The Black Farmers Collective Grows Food and Community Above I-5
Ray Williams, managing director of the Black Farmers Collective, straightens up to survey the tomatoes. There’s over a dozen sprigs freshly planted along the row. Volunteers kneel on either side, patting the composted earth. “Wow, look at this!” Williams, a perennial science teacher, exclaims. “This is a real gift.”
We’re basking in the soil of Yes Farm, a 1.5-acre stretch overlooking I-5, just west of Yesler Terrace. It’s technically part of the highway, leased from the state Department of Transportation by the Seattle Housing Authority and Black Farmers Collective. But instead of a tangle of blackberries, this splash of green feels like an oasis. Fruit trees line the western edge, against mounded rows of garlic and herbs. Stadiums glint in the distance, while the sound of traffic is softened by the brush.
The five tomato planters—three women, one of their sons, and myself—are new here. We’re halfway through a tour titled the Power of Community Gardens, a partnership between the Black Farmers Collective, a group of food systems activists, and Global Family Travels, a company focused on regenerative tourism. During last year’s Black Lives Matter protests, Black farmers and Black-led community gardens, including Black Star Farmers, Nurturing Roots, and Yes Farm, experienced a wave of media attention and an outpouring of volunteers. This tour, born of the same wave, joins an ongoing effort to raise platforms for Seattle’s communities of color—and to build a bridge between our immediate circles and those with greater diversity.
For $50, participants join a two-hour tour, complete with hands-on gardening and a pre-departure reading list. According to Global Family Travels, 80 percent of that cost will go straight to the Black Farmers Collective—or more, if there are enough attendees to outweigh the cost of operation.
Devon Williams, one of our guides, says the tours also give him the opportunity to practice public speaking. He and James King Jr. welcome us as we settle onto the smooth benches of the Danny Woo Garden, Chinatown–International District’s 100-plot community garden. Williams and King nod to key concepts: food sovereignty (the right to healthy, culturally appropriate, sustainably produced food) and food justice (a movement that tackles social issues across the food system). They acknowledge Bob Santos, the civil rights activist who fought for the development of this garden, and the Duwamish Tribe and Coast Salish as original stewards of the land.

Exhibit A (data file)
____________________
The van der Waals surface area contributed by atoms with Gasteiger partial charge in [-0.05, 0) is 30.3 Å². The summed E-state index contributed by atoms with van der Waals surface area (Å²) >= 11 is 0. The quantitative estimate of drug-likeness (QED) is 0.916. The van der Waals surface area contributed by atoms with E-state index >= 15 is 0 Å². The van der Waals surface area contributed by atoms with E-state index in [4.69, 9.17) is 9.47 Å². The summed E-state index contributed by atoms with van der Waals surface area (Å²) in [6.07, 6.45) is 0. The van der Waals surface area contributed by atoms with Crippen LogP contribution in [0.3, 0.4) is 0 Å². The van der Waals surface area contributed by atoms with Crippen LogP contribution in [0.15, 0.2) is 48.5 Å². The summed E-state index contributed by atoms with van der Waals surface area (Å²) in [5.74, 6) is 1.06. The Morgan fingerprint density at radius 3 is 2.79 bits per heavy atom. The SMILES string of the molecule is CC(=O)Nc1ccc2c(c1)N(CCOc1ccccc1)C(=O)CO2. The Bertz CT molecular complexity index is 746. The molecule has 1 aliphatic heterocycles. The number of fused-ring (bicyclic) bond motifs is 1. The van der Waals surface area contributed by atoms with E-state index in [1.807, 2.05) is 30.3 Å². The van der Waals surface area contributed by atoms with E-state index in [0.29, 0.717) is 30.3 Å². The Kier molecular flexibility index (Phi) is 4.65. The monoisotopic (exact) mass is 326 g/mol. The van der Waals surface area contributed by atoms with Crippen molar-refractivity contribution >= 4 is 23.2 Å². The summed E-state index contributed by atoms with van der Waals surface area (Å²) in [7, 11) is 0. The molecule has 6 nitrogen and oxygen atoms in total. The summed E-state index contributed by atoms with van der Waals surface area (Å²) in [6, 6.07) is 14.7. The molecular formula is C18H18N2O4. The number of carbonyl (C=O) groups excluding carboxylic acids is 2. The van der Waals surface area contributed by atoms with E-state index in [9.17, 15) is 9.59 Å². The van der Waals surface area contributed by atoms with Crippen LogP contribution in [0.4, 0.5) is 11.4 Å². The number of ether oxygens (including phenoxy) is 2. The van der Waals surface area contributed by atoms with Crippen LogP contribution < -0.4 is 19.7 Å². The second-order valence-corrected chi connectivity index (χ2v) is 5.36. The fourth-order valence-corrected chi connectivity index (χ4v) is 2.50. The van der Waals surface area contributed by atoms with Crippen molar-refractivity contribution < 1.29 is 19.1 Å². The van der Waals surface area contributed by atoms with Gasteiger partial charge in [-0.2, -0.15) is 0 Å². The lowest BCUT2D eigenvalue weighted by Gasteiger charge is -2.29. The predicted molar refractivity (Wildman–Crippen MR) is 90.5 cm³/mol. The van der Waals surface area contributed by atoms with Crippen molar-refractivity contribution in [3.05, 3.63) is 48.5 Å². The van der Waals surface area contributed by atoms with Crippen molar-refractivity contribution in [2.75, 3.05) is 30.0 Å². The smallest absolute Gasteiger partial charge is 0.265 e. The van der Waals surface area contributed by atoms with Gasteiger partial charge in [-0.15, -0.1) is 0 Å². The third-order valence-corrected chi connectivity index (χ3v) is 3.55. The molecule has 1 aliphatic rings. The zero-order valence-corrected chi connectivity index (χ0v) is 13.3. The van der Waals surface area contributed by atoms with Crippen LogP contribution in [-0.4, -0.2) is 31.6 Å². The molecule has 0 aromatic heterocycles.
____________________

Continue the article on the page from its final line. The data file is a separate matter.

The most powerful piece of their introduction, however, is Williams’s own testimony of growing up in a food desert outside Chicago. Here, the harvest from Yes Farm gets distributed across Seattle through food banks, mutual aid groups, and nearby Black-owned businesses.
After a brief Q&A, we rise along the hill, winding past chickens and fenced-in gardens to trek along the Yesler Way bridge, across the raging river of I-5. It used to be easier to travel between these two neighborhoods, King points out, and the farm's proximity to both is a classic example of environmental injustice.
We’re handed gloves, shovels, and a wheelbarrow of compost. We till, we weed, and we prep the mound for planting. For a few minutes, I’m lost entirely to the task, digging like a child in the sand. We massage little stems from plastic cups, like popping ice cubes from silicon trays.
“Farming is really intuitive, I think, if you do it in the ecologically sound way,” says Hannah Wilson, the manager of Yes Farm. When she first signed onto the role, she didn’t know how to plant a rose garden or prune a blueberry bush, but volunteers showed her how. “What matters is that you can engage people and bring community and be humble enough to learn alongside people.”
That’s exactly what she’s doing here, on this luminous Saturday morning. Volunteers stroll up and down the narrow farm, grinning at each other behind their masks. Hannah delegates to drop-ins and regulars from the nonprofit EarthCorps. Ray’s flitting between tour members, showing us how to break up the roots. Before long, he’s tugging us toward the southern edge, where wooden beehives sit in the shade.
If there’s one resounding takeaway from this tour, it’s that Yes Farm is a hive itself, a hub where research, education, and activism collaboratively thrive. Bastyr University runs a polished plot, while Seattle University engineers set up solar panels to power the greenhouse. The greenhouse was built by Rebuilding Together Seattle, and was painted by an art teacher commissioned by Hannah. All the projects at Yes Farm must center BIPOC communities, she says firmly, with educators and students from marginalized groups. But from there, the sky’s the limit: If you want to lead a project, just ask and bring the materials.
Jennifer Spatz, founder and CEO of Global Family Travels, believes in the power of travel to help people see the similarities between each other. It’s why she developed tours to learn about street art on Capitol Hill or salmon habitats on the Olympic Peninsula. “What biases do we put in our suitcases that are constructed by society?” Spatz asks, “And how do we unpack that?”
As I trace our steps back across the bridge, I consider what the tour is trying to accomplish. The mission: “to learn, immerse, and serve.” It’s hard to say that this tour does more good than a direct donation or volunteering on a regular basis would (drop-ins are welcome every Tuesday and Saturday). It’s hard to beat immediate economic gains or the long-term advantages of relationship-building. But in two hours, the guided experience provides an entry point: structure, designated teachers, and ample resources to self-educate. It gives big-picture reasons to come back.